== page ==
Guess who’s back? That’s right!
Feminist Wins has been on hiatus, but we’re excited to be back and celebrating feminist successes, landmark moments, and important (and necessary!) shifts in culture. Wrap up your week with some wins:
#BringBackOurGirls: four years later
In April 2014, more than 200 girls were kidnapped from a school in Nigeria, spawning the hashtag #BringBackOurGirls. Four years has passed and now over 100 of these girls are now free – and living on campus at a Nigerian university, where they are continuing their studies and sharing their stories with the world.
More than 100 former schoolgirls kidnapped by Boko Haram are now free, in their 20s and living on a university campus. The New York Times spoke to dozens of them. https://t.co/1jnTHz8tpC
— New York Times World (@nytimesworld) April 12, 2018
Congress says #MeToo
Four out of 10 female congressional staffers believe that sexual harassment is a problem on Capitol Hill, according to a 2016 CQ Roll Call survey. Nevada Sen. Catherine Cortez Masto reflects on the recent letter that Senate women sent to the chamber’s leadership demanding that it confront sexual harassment in Congress. She writes:
Creating workplaces that are safe and free of harassment and discrimination should start in the halls of Congress, and my colleagues and I will not stop fighting for the protections that all victims deserve.
All 22 women senators have come together to demand action on reforming the Congressional Accountability Act.
Paul Ryan announces retirement from Congress
House Speaker Paul Ryan announced on Wednesday that he would not be seeking re-election, retiring from Congress after this year’s midterm elections. As a Representative from Wisconsin and Speaker of the House, Ryan has proven himself as an actively vocal opponent of abortion and reproductive freedom, antagonist of worker’s rights and champion for the nation’s most wealthy, and adversary of affordable, accessible healthcare. Needless to say, he will not be missed.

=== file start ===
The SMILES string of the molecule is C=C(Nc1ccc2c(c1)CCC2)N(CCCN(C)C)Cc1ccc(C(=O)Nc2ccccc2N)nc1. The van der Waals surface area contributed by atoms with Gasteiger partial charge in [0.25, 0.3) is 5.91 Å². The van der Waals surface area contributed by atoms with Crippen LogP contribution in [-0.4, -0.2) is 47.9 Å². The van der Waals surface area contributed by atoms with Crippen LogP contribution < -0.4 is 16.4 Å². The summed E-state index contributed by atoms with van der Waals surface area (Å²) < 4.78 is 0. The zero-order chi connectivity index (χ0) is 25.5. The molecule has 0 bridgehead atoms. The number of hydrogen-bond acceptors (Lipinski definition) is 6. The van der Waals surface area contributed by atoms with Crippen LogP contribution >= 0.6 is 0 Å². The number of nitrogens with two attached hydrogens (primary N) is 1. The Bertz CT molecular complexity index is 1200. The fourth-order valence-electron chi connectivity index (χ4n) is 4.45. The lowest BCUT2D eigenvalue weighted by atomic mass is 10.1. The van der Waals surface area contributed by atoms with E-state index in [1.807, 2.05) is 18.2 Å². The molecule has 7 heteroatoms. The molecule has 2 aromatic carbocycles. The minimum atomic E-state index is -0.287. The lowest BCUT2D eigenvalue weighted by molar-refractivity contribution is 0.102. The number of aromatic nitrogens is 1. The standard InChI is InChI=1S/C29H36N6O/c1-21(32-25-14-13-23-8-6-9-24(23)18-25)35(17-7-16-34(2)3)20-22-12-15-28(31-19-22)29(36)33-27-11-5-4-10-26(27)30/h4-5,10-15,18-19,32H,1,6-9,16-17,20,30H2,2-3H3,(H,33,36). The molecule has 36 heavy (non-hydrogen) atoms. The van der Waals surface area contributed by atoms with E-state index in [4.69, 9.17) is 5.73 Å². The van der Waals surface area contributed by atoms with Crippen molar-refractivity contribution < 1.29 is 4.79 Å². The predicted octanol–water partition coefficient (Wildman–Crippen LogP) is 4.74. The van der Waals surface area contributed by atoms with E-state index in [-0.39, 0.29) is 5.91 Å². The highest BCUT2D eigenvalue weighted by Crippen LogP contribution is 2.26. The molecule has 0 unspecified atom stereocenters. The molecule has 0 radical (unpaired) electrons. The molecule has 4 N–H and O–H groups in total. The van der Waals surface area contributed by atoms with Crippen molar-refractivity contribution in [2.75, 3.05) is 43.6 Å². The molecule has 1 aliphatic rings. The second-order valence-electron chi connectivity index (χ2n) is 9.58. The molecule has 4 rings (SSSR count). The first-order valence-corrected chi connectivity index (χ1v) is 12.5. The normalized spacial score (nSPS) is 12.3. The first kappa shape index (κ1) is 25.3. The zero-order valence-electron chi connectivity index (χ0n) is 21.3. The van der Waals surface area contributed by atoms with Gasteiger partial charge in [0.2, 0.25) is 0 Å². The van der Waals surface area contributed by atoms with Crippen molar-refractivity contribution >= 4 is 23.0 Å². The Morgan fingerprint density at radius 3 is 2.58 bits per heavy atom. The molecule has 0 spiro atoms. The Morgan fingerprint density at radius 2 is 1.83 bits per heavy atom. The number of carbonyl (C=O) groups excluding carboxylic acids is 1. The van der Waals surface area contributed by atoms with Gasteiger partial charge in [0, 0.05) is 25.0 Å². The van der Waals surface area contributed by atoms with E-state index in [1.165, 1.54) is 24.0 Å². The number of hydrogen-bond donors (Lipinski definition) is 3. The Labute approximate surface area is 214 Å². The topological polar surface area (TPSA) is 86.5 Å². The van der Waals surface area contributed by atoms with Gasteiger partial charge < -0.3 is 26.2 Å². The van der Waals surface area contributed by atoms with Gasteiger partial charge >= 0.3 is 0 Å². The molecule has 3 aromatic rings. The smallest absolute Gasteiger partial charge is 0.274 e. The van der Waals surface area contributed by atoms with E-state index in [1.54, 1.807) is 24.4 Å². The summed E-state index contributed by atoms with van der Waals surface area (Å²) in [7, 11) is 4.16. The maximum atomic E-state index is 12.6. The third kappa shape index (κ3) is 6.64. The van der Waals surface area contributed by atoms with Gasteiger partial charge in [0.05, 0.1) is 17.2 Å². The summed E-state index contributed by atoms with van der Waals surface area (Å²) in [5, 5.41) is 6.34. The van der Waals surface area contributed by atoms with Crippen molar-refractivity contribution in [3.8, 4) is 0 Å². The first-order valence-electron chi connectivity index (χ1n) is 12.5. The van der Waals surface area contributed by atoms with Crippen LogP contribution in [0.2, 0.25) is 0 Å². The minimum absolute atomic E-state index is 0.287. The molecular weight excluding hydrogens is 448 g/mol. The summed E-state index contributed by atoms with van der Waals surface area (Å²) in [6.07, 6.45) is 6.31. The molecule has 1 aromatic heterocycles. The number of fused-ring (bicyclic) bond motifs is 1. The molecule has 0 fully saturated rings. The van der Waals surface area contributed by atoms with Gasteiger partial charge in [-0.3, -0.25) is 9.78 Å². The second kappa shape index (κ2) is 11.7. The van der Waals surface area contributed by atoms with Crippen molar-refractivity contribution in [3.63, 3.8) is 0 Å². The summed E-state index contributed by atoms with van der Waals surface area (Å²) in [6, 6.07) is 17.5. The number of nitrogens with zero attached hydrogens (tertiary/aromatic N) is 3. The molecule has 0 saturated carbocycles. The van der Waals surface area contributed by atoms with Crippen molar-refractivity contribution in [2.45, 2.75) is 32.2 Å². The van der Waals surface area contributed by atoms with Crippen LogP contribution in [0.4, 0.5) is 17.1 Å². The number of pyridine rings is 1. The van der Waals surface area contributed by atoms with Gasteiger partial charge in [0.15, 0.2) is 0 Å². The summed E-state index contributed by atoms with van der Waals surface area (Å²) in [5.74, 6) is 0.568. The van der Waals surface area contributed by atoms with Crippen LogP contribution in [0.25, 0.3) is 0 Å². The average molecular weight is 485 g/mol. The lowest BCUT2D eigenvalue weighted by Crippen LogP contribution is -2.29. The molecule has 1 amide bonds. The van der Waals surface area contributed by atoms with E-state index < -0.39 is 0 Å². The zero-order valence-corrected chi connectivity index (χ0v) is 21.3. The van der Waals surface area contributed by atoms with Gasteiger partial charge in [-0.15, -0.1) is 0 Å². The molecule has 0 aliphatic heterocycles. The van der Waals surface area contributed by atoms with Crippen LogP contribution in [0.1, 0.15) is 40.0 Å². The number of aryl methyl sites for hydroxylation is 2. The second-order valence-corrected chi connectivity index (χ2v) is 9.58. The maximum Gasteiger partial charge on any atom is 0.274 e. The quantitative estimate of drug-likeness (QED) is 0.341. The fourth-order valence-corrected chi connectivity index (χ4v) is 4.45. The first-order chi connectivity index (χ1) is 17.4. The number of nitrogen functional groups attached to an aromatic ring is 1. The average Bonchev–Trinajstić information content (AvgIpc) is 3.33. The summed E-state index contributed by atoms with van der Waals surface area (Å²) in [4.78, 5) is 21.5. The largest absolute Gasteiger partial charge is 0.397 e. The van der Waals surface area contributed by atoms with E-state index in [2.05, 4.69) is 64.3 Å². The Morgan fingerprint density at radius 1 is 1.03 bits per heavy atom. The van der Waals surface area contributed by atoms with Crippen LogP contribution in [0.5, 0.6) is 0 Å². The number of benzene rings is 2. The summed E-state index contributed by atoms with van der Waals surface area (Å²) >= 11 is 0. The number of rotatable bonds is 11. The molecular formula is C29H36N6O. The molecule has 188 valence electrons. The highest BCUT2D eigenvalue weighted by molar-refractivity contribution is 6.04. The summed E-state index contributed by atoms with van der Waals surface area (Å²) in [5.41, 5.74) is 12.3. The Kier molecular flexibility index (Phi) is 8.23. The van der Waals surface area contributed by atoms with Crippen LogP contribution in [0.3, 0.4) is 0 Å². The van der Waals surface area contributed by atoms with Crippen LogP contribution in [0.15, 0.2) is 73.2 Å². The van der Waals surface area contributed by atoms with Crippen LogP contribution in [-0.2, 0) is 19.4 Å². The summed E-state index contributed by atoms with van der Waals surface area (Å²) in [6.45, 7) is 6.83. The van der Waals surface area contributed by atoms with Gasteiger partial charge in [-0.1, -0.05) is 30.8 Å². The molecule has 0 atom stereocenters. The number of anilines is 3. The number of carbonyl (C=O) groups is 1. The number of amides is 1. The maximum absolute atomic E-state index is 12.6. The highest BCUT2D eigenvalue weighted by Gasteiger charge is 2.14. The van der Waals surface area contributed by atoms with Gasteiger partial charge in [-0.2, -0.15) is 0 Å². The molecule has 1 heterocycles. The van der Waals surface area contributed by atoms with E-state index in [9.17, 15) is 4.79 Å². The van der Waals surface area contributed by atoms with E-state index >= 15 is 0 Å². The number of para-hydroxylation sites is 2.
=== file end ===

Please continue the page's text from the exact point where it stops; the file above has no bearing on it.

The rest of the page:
Women behind the women running
As we all know, the surge of women running for office in the aftermath of the 2016 election is at an all-time high. Now we’re getting a behind-the-scenes look at the women behind the women – the women campaign managers who work tirelessly to propel these candidates into office. Read more about the unbelievable young women who are running campaigns and changing politics here.
Last week, a group of British politicians banded together to launch #PayMeToo, a digital campaign created to advise women on how to confront gender-based pay disparities in their own workplaces. The campaign has a website which offers support to women in the workplace and allows women in the U.K. to view gender pay gap data for their places of employment. And whether you’re in the U.K. or not, the tips for taking on the pay gap in your own workplace are helpful!
A post shared by Stella Creasy (@stellacreasy) on Apr 3, 2018 at 12:31pm PDT